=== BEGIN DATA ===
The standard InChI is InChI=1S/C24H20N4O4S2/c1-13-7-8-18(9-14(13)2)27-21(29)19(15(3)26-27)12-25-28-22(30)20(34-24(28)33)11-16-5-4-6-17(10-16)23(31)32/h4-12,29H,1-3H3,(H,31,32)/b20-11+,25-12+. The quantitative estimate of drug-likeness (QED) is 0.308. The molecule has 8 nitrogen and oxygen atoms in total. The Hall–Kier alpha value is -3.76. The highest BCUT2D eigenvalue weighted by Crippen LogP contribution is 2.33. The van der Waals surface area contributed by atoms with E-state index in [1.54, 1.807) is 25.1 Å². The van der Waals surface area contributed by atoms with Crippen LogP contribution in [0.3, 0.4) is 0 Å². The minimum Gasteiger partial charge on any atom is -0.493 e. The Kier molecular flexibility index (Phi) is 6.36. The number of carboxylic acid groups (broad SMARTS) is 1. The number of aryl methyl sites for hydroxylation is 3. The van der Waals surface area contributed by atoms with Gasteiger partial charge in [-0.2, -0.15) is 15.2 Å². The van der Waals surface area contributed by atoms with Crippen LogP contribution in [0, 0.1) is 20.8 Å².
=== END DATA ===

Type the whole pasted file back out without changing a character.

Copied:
The standard InChI is InChI=1S/C24H20N4O4S2/c1-13-7-8-18(9-14(13)2)27-21(29)19(15(3)26-27)12-25-28-22(30)20(34-24(28)33)11-16-5-4-6-17(10-16)23(31)32/h4-12,29H,1-3H3,(H,31,32)/b20-11+,25-12+. The quantitative estimate of drug-likeness (QED) is 0.308. The molecule has 8 nitrogen and oxygen atoms in total. The Hall–Kier alpha value is -3.76. The highest BCUT2D eigenvalue weighted by Crippen LogP contribution is 2.33. The van der Waals surface area contributed by atoms with E-state index in [1.54, 1.807) is 25.1 Å². The van der Waals surface area contributed by atoms with Crippen LogP contribution in [0.3, 0.4) is 0 Å². The minimum Gasteiger partial charge on any atom is -0.493 e. The Kier molecular flexibility index (Phi) is 6.36. The number of carboxylic acid groups (broad SMARTS) is 1. The number of aryl methyl sites for hydroxylation is 3. The van der Waals surface area contributed by atoms with Gasteiger partial charge in [-0.2, -0.15) is 15.2 Å². The van der Waals surface area contributed by atoms with Crippen LogP contribution in [0, 0.1) is 20.8 Å².